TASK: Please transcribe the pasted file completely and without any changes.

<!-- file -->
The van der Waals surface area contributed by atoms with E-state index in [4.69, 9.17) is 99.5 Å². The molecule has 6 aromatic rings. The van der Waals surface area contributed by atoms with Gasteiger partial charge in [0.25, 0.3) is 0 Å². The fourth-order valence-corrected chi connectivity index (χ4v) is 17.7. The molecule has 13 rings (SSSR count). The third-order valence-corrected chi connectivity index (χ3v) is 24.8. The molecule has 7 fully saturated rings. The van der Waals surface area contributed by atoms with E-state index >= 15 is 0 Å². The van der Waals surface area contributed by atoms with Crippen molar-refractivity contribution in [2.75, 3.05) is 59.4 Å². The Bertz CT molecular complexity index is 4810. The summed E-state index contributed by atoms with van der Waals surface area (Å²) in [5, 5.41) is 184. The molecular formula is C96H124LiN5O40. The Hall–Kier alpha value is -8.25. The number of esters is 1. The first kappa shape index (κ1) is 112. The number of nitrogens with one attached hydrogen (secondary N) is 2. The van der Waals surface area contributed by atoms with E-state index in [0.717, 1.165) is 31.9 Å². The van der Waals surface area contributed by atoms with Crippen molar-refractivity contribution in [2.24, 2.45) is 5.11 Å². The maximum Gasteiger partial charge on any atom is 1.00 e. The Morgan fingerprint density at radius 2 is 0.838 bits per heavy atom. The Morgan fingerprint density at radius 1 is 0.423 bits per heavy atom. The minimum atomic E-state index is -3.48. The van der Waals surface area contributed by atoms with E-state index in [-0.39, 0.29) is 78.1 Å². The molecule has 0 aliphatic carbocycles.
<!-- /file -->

The van der Waals surface area contributed by atoms with E-state index in [4.69, 9.17) is 99.5 Å². The molecule has 6 aromatic rings. The van der Waals surface area contributed by atoms with Gasteiger partial charge in [0.25, 0.3) is 0 Å². The fourth-order valence-corrected chi connectivity index (χ4v) is 17.7. The molecule has 13 rings (SSSR count). The third-order valence-corrected chi connectivity index (χ3v) is 24.8. The molecule has 7 fully saturated rings. The van der Waals surface area contributed by atoms with E-state index >= 15 is 0 Å². The van der Waals surface area contributed by atoms with Crippen molar-refractivity contribution in [2.75, 3.05) is 59.4 Å². The Bertz CT molecular complexity index is 4810. The summed E-state index contributed by atoms with van der Waals surface area (Å²) in [5, 5.41) is 184. The molecular formula is C96H124LiN5O40. The Hall–Kier alpha value is -8.25. The number of esters is 1. The first kappa shape index (κ1) is 112. The number of nitrogens with one attached hydrogen (secondary N) is 2. The van der Waals surface area contributed by atoms with E-state index in [0.717, 1.165) is 31.9 Å². The van der Waals surface area contributed by atoms with Crippen molar-refractivity contribution in [2.24, 2.45) is 5.11 Å². The maximum Gasteiger partial charge on any atom is 1.00 e. The Morgan fingerprint density at radius 2 is 0.838 bits per heavy atom. The Morgan fingerprint density at radius 1 is 0.423 bits per heavy atom. The minimum atomic E-state index is -3.48. The van der Waals surface area contributed by atoms with E-state index in [-0.39, 0.29) is 78.1 Å². The molecule has 0 aliphatic carbocycles.